Quite a few museums have had vernacular photography shows, including Kodak and the Rise of Amateur Photography at New York's Metropolitan Museum, and this grant proposal from the Indiana University Archives Seeing the Color of America: Digitizing the Charles Cushman Collection is evidence of archival interest in the medium.

My friend Joan Larcom reminds me of one of the authorities who has done the most in this realm, Michael Lesy, and his coinage of the term demotic photography, which I find a good supplement to 'vernacular'. A New York Times story notes that:

'In the past, Mr. Lesy has ruffled some academic feathers by arguing that what he calls 'demotic photography,' like family snapshots or picture postcards, deserves the same level of scholarly study traditionally given only to art photography... 'my whole intention is to subvert the [art photography] canon... There are possibilities that go beyond the safe definitions of what an artist is and what the camera is used for. ...Academics... deal with photographs as aesthetic, intellectual constructs, or as integers in philosophical or linguistic argument. That's not all they are. They're slippery and deeply emotionally charged. A photograph is a thing which, to use an old scholarly word, needs to be 'unpacked.' There's the manifest content, then half a dozen layered contents.'
(NYT 17 Dec 2005 sec B pg 9)"

(Hugh Blackmer, oook.info)

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TAGS

2004academic journal • accidental documents • amateur cultural productionamateur photographeramateur photographyanonymous • anonymous snapshots • archival interest • art photography • Charles Cushman Collection • City University of New York • CUNY • demotic photography • Electronic Journal of Vernacular Photography • family photos • family snapshotsfound • found films • found photographs • Geoffrey Batchen • Hugh Blackmer • Indiana University Archives • Kodak and the Rise of Amateur Photography • layered meaninglayers of meaningmanifest content • Michael Lesy • New York Metropolitan Museum • newspaper photographs • nostalgia • Ookpik • photobooth • photobooth photography • photographic art • photography enthusiasts • picture postcardspostcardreadymadesnapshotsnapshotsvernacular photography • vernacular photography enthusiasts • vernacular photography shows • Vernacular Reframed (conference)

CONTRIBUTOR

Simon Perkins
11 JULY 2012

Maurizio Anzeri: embroidered patterns on found vintage photographs

"Maurizio Anzeri makes his portraits by sewing directly into found vintage photographs. His embroidered patterns garnish the figures like elaborate costumes, but also suggest a psychological aura, as if revealing the person's thoughts or feelings. The antique appearance of the photographs is often at odds with the sharp lines and silky shimmer of the threads. The combined media gives the effect of a dimension where history and future converge. The image used in Round Midnight is an early 20th century 'glamour shot' that at the time would have been considered titillating for both the girl's nudity and ethnicity. Anzeri's delicately stitched veil recasts the figure with an uncomfortable modesty, overlaying a past generation's cross–cultural anxieties with an allusion to our own.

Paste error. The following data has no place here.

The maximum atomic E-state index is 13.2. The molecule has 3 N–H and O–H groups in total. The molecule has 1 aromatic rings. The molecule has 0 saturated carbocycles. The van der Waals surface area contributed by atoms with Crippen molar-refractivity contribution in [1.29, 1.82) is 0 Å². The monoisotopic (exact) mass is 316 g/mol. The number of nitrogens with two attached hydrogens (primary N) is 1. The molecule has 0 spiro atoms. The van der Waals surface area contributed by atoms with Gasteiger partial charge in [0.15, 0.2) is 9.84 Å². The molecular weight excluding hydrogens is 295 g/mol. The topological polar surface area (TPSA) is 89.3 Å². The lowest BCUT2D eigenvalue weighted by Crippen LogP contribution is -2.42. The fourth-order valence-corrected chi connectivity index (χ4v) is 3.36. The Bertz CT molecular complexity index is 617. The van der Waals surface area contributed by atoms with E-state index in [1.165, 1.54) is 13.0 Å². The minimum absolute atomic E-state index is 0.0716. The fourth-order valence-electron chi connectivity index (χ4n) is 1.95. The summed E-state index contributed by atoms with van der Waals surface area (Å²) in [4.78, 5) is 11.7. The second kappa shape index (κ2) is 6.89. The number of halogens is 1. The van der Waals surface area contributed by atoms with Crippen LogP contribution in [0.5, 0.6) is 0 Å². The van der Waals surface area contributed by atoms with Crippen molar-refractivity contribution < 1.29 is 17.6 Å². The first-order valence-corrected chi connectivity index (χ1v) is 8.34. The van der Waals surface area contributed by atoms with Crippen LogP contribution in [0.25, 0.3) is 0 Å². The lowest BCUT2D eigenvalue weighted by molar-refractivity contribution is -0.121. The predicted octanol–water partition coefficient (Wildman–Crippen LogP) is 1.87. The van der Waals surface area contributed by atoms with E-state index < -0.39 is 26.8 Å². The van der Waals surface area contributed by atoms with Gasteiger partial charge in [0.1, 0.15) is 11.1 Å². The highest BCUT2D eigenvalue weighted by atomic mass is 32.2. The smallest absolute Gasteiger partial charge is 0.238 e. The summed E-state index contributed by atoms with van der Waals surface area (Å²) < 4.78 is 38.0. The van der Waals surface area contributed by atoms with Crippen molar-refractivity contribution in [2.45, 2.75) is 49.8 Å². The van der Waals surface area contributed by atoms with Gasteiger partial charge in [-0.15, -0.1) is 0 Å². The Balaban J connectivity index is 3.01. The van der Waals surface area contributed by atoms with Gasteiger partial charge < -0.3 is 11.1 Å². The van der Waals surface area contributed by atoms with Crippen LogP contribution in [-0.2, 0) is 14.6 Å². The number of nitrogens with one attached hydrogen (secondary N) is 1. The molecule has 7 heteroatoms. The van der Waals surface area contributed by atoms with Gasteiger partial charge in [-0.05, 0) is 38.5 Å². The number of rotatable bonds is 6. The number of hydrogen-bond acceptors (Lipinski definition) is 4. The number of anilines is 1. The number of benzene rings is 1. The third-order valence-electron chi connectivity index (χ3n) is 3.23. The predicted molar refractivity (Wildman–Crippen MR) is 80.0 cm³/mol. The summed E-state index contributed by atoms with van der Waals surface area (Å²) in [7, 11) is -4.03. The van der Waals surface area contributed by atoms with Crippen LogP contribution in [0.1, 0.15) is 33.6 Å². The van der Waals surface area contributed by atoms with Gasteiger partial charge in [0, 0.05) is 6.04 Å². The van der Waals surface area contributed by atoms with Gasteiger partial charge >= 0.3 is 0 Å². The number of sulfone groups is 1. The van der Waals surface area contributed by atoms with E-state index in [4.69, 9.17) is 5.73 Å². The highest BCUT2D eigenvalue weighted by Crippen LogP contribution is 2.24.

'I've been collecting old photographs for a long time. A few years ago I was doing ink drawings with them and out of curiosity I stitched into one. I work a lot with threads and hand stitching, and the link to photography was a natural progression. I put tracing paper over the photo and draw on the face until it develops. Sometimes the image comes straight away, suggested by a detail on a dress or in the background, but with the majority of them I spend a lot of time drawing. Once the drawing is done, I pierce the photo with a set of needle–like tools I invented and take the paper away; the holes are obsessively paced at the same distance to convey an idea of geometry. When I begin the stitching something else happens, drawing will never do what thread will–the light changes, and at some points you can lose the face, and at others you can still see under it.'

'There's a dynamic in what happens between the photograph, the embroidery on top, and you standing in front looking at it. I try never to completely cover a face, you can always still see the face underneath. There are no rules other than I always leave one or both eyes open. Nothing is bigger in my head than a face, it's the best landscape we can look at. It's all to do with the centre, the body. Like a costume or other identity, my work reveals something that is behind the face that suddenly becomes in front. It's like a mask–not a mask you put on, but something that grows out of you. It's what the photo is telling you and what you want to read in the photos. I get my ideas from many different sources: it could be theatre, or someone dressed up on the tube, a tribe in Papua New Guinea, or Versace. It's never one specific thing.'